The battle between Russia and Ukraine is also about renewable versus non-renewable sources of energy. Perhaps dependence on Russian gas was as much undermining NATO’s sovereignty as was Ukraine’s perceived posturing driving Russia’s belligerence. However, as the unfortunate drama escalates, fossil fuel pricing keeps scaling new highs. Some optimists believe this is a tipping point for renewables.
In this melee what tends to be missed out is that Energy security is not just about fuelling power generation, manufacturing, or mobility. On the eve of International Women’s Day, we need to remember that it is also about putting cooked food on the table. For millions of women and girls particularly in the developing countries - it is a day-to-day war for firewood which gets grimmer with growing deforestation. Securing energy would secure the future of these women and girls.
‘With the price of oil driving the world into fuel poverty, hardworking families unable to afford heating and transport, millions of people dying each year from air pollution and a climate crisis which will cause a catastrophic breakdown of global food systems by 2030, it is staggering that we continue to believe that winding down the carbon economy over the next few decades will be “enough”, says Stephen Fern, Chairman Ark2030.
Celebrated author and climate champion Amitav Ghosh brings out an interesting facet: ‘The modern era, it is often asserted, has freed humanity from the Earth, and propelled it into a new age of progress in which human-made goods take precedence over natural products. The trouble is that none of that is true’, he says.
‘We are today even more dependent on botanical matter than we were three hundred years (or five hundred, or even five millennia) ago, and not just for our food. Most contemporary humans are completely dependent on energy that comes from long-buried carbon - and what are coal, oil, and natural gas except fossilized forms of botanical matter?’ (“Excerpt: The Nutmeg’s Curse by Amitav Ghosh - Hindustan Times”)
‘As for the circulation of goods, in that too fossil fuels vastly outweigh any category of human-made goods’. (“The Nutmeg’s Curse: Parables for a Planet in Crisis, Ghosh”) In the words of two energy economists, quotes Ghosh in his recent book The Nutmeg’s Curse: “Energy is the most important commodity in the world today. "And by almost any metric, the energy industry is impossibly large." (“The Nutmeg's Curse: Parables for a Planet in Crisis by ...”) Yearly energy sales at over 10 trillion dollars dwarf expenditures on any other single commodity; trade and transport of energy is immense with over 3 trillion dollars in international transactions driving product deliveries through 2 million kilometers of pipelines and 500 million deadweight tons of merchant shipping; 8 of the 10 largest global corporations are energy companies; and a third of the global shipping fleet is occupied shipping oil. "Given these figures it may not be surprising that world energy consumption takes the energy equivalent of over 2800 barrels of oil per second to quench.” (“The Nutmeg’s Curse: Parables for a Planet in Crisis, Ghosh”) With such entrenched vested interests, ridding the global economy of carbon is a humongous task.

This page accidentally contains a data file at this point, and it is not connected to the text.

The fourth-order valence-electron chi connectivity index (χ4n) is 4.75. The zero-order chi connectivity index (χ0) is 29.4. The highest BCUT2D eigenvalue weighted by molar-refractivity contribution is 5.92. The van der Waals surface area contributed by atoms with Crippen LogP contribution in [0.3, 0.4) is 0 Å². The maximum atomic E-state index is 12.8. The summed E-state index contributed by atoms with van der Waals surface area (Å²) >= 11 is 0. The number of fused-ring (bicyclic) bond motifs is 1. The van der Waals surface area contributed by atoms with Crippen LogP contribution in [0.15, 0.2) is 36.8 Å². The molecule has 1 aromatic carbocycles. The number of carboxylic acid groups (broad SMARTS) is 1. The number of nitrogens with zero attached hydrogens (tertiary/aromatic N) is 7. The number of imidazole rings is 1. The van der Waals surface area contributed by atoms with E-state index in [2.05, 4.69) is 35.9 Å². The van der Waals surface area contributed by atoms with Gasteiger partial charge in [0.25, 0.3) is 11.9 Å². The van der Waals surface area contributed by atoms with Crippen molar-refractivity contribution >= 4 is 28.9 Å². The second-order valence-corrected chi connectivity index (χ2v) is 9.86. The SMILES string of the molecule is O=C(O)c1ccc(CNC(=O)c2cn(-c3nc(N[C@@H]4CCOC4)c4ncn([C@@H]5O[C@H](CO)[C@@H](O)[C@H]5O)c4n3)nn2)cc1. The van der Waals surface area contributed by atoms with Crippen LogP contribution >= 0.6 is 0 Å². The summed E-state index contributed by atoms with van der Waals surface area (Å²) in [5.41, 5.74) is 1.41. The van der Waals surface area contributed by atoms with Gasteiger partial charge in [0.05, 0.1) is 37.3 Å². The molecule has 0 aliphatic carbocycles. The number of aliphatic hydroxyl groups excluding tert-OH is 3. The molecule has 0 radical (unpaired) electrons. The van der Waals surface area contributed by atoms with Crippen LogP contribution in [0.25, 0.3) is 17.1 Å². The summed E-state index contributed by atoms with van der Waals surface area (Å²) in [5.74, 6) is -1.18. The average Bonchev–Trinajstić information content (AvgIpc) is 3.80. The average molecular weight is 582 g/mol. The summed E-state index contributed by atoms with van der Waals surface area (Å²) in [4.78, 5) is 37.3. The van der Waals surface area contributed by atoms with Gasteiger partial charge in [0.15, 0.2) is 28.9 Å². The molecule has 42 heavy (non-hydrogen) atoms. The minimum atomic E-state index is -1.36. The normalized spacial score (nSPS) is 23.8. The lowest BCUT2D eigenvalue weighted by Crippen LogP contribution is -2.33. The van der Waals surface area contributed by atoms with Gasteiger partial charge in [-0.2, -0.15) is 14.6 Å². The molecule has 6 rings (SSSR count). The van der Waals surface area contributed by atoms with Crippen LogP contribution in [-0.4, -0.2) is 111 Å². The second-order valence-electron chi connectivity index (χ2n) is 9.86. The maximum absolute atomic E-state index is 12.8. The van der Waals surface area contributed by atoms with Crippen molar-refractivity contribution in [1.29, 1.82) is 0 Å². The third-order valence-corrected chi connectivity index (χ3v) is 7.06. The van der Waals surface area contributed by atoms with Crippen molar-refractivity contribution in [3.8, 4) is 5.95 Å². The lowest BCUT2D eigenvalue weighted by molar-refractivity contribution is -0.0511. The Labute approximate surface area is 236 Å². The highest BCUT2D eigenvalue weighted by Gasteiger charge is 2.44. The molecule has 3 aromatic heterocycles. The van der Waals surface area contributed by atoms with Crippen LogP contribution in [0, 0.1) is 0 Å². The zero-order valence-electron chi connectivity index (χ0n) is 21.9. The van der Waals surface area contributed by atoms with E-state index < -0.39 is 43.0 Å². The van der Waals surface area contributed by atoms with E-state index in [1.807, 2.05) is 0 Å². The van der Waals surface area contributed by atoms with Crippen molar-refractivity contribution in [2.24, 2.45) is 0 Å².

Keep it in the ground
Coal, the dirtiest fossil fuel is still raising trillions of dollars of funding, despite finance industry pledges to back net zero carbon targets by the middle of the century. (“Coal Is Still Raising Trillions of Dollars Despite Green ...”) Such is our addiction that Commercial banks have channeled more than $1.5 trillion across the coal supply chain since the start of 2019, according to a report from German researcher Urgewald and its partners. "The findings come just over three months after dozens of banks joined Mark Carney’s global alliance to achieve net-zero emissions from finance." (“Coal Is Still Raising Trillions of Dollars Despite Green Shift”)
Most agree it’s necessary to fight rising temperatures, yet few major global banks are willing to shun profitable fossil-fuel clients. The biggest coal lenders included Mizuho Financial Group Inc., Barclays Plc, Citigroup Inc. and JPMorgan Chase & Co., the study showed. Chinese banks dominated the underwriting of capital raised by the coal industry. “This is a clear sign that companies aren’t transitioning”, says Heffa Schuecking, founder of Urgewald. (“Coal Is Still Raising Trillions of Dollars Despite Green Shift”)